Alissa appreciates that the system attempts to provide specialized treatment to the more sensitive asylum cases of children. Instead of filing a case with the Executive Office of Immigration Review the way those over the age of 18 do, children’s cases are heard by the US Citizenship and Immigration Services Bureau (USCIS). Alissa shared, “during ‘the surge,’ a policy memo was issued asking judges to create a less adversarial environment and opt for plain dress instead of formal robes, come down from the bench to interact with the children, and enact role-play situations if needed to help them better express themselves.” These children must prove fear of persecution on the bases of race, nationality, membership in a particular social group, religion, or political opinion. In Alissa’s experience, “it is exceptionally challenging for children to express subjective fear, especially because their families try to shelter them from the specifics of the violence and instability they face.” (25)

Despite these efforts, Alissa stated that in her two years representing children, she never saw these initiatives practiced. Because of the overwhelming ratio of asylum cases to immigration judges, courts initiated “rocket dockets” in an effort to rush through as many cases as possible. Alissa adds, “the nearest USCIS asylum office to Las Vegas is in Anaheim, California, where 56% of overall UCM asylum cases are approved. In the event that a child’s case is determined ineligible by an Asylum Officer, the case is referred to the regular immigration court in Las Vegas. The immigration court in Las Vegas, in comparison to the court in Anaheim, has an abysmal approval rate of 3%. When I began appearing in the Las Vegas court, there were only two judges hearing these cases. After one retired, three more were hired, two of which had no immigration experience.” (26) 

In addition to the mounting difficulties a child faces in court, feelings of intimidation, language barrier, and burden to prove individualized fear of persecution, they also have to deal with judges who do not understand immigration law. Alissa explains, “one of the new judges asked to meet with a few immigration attorneys so we could explain asylum briefs to him as well as how the overall process worked, since he didn’t know.” (27) Beyond pro bono cases taken on by the Boyd Immigration Clinic and groups across the country willing to offer similar services, many of these children are expected to argue their cases without the tremendous benefit of legal representation. For fiscal year 2014, 73% of children with legal representation were allowed to remain in the United States, whereas only 15% of children without legal counsel were allowed to stay. (28)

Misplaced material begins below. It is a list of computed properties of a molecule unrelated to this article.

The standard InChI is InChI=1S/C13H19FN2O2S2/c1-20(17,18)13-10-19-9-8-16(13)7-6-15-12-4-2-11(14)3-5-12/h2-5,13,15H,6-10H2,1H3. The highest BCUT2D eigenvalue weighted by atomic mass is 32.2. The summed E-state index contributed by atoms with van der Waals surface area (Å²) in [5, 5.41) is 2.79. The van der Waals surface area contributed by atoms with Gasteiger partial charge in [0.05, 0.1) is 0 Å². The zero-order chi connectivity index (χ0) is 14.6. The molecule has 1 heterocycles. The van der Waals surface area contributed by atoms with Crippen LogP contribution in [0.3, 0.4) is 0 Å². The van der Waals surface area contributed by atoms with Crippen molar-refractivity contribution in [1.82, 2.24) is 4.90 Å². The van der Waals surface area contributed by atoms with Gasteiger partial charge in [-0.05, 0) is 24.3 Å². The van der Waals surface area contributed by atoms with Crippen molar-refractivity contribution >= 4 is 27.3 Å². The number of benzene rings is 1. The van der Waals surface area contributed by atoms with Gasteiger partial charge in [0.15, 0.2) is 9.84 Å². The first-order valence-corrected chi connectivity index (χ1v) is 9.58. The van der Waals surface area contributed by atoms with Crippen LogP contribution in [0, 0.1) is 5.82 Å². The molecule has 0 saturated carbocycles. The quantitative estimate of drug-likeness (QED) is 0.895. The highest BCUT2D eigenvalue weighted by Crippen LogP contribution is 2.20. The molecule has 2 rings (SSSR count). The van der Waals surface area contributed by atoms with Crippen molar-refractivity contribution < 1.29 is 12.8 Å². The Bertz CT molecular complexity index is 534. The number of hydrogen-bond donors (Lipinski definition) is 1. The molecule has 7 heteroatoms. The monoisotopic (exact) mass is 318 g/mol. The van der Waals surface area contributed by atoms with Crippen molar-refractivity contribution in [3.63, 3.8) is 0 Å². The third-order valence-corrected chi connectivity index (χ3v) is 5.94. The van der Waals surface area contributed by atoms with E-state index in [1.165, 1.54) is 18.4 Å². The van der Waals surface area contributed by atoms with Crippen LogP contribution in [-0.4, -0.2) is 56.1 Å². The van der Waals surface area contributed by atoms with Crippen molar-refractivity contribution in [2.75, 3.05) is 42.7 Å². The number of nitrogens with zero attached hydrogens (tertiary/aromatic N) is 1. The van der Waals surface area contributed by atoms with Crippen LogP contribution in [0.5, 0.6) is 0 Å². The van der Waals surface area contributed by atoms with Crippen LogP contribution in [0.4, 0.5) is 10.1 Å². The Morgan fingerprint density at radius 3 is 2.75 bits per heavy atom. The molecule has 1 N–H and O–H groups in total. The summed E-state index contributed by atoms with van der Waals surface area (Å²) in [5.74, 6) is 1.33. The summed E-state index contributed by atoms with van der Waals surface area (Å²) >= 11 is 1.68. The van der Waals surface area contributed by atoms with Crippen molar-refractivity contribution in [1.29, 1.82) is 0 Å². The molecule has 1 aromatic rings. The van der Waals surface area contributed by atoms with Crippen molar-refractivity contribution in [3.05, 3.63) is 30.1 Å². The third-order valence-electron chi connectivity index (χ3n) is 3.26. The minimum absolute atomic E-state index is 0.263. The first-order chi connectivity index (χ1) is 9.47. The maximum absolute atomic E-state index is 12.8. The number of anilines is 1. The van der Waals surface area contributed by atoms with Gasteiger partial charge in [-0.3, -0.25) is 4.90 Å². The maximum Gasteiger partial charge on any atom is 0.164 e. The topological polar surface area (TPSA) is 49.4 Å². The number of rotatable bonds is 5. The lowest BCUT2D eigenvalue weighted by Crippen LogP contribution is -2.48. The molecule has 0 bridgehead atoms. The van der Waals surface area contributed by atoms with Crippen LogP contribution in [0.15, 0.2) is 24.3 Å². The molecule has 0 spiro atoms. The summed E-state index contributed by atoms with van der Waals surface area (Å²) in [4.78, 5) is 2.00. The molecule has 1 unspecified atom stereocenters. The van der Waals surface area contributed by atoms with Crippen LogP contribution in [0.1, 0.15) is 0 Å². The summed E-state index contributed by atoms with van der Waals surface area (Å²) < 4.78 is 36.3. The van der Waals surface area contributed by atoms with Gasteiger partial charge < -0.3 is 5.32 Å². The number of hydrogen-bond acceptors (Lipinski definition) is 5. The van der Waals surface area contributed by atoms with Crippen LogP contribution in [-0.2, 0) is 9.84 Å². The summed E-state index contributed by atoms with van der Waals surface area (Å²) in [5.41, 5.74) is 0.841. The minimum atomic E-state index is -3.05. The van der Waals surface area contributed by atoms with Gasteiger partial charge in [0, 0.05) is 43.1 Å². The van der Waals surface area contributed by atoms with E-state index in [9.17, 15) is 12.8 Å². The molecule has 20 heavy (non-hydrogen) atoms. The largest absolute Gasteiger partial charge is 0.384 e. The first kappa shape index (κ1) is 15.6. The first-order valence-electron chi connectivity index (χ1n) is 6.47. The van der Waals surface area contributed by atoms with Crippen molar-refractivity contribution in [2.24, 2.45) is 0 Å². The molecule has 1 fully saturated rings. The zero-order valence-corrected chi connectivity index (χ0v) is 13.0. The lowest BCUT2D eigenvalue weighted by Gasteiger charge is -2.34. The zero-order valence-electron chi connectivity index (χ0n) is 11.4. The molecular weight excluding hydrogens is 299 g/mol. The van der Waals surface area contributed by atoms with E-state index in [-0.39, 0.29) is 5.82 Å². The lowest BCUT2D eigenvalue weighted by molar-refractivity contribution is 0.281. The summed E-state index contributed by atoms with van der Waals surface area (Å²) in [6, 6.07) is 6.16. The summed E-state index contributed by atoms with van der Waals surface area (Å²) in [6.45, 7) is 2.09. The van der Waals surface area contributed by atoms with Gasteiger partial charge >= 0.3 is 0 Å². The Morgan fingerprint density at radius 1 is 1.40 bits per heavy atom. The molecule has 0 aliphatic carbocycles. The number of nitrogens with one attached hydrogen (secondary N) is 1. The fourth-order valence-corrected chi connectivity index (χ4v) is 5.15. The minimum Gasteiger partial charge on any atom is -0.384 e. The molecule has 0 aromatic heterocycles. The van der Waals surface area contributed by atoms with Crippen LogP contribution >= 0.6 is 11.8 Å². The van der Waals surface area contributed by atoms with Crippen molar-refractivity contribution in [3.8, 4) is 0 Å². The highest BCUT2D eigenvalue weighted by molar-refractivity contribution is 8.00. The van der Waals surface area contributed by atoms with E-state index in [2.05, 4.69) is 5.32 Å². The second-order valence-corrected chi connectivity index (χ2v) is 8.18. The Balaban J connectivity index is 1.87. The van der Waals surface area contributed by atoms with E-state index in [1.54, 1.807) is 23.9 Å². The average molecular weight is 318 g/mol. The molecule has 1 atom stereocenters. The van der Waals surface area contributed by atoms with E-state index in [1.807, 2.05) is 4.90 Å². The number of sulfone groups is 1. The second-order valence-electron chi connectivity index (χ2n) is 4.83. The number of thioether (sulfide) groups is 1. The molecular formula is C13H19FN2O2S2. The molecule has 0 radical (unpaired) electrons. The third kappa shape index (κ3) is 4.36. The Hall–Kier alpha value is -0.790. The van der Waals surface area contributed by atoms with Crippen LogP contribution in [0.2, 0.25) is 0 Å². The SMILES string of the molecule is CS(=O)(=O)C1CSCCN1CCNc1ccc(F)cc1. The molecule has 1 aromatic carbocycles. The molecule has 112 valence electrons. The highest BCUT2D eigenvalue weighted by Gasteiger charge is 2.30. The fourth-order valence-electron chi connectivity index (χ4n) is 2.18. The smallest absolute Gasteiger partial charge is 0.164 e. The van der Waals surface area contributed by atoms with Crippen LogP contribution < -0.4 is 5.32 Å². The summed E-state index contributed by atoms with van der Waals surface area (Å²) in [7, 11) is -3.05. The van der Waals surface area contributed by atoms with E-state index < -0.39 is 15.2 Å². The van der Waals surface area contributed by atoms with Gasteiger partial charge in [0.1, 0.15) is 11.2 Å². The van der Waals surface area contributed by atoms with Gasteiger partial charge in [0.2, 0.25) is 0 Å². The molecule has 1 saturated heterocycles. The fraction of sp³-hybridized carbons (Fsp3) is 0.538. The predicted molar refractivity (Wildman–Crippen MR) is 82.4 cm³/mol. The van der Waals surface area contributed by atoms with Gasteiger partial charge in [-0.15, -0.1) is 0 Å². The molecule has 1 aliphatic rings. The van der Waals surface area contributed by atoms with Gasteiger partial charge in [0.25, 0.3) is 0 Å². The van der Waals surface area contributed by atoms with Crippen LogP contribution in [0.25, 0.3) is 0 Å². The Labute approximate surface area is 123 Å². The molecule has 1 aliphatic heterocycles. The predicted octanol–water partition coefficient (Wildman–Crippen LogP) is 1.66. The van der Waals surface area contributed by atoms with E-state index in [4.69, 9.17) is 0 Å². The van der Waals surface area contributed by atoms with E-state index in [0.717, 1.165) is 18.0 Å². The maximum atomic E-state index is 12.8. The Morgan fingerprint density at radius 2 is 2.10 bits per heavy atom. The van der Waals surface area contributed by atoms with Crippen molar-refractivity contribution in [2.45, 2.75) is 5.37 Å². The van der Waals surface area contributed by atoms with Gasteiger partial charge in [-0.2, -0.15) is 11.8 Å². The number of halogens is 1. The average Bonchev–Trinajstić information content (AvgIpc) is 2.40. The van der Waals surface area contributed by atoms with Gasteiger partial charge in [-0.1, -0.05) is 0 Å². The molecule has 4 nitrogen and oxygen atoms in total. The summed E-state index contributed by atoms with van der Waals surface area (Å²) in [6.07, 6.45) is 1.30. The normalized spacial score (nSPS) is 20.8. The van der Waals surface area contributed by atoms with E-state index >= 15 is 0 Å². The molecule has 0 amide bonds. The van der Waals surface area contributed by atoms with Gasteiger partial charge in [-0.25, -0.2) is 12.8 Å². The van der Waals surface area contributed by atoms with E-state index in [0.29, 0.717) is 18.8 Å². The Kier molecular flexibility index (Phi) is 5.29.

Another obstacle children face is the difficulty of using gang violence as a sufficient source of fear. The difficulty stems from whether violence is one of the limited reasons recognized in refugee law. Michael Kagan, Director of the William S. Boyd School of Law Immigration Clinic, adds, “the original understanding of the UN Refugee Convention was focused on persecution by strong central governments such as those found in Nazi Germany or the former Soviet Union. The interpretation of the convention evolved to cover those fleeing non-state actors, militias, and domestic violence. The convention’s relevance to migrants fleeing gang violence is a cutting-edge legal issue which is not yet accepted as standard.” (29) This is obviously problematic, in a region rampant with gang and criminal activity.

The European Union

“You have to understand, that no one puts their children in a boat unless the water is safer than the land” (30)
- Warsan Shire 

During the summer of 2016, I visited a center aimed at providing support to the female migrant population in Athens. The center, named Melissa after the Greek word for honeybee, is a testament to the resourcefulness of women working together to achieve progress. Melissa provides bus passes to its participants to help them commute to the center from refugee camps in the city. In addition to backpacks stocked with basic essentials, the center also offers language training, classes in poetry, theatre, and dance, homemade meals, and a much-needed respite from daily refugee camp life.

During my visit, I noticed a teenage Afghan participant in an adjacent room, sitting among friends with a journal in her hand. One of the center’s founders asked the young girl if she would be willing to share some of her poetry with us. She joined us, but with a reticence often seen in children who move from their group of friends to a group of unrecognized adults. As she began to read, her shyness slowly dissipated as a smile began to curl upwards. She was excited to share something that she had created herself, something born of her own experience, creativity, and emotion. She shared sentiments of living an unpredictable life, of her turbulent journey to Greece, of the hostility she felt from some, and of the compassion she felt from others. As she reached the end, she spoke words full of hope and anticipation of a better tomorrow. She remained thankful to those who offered her kindness along the journey.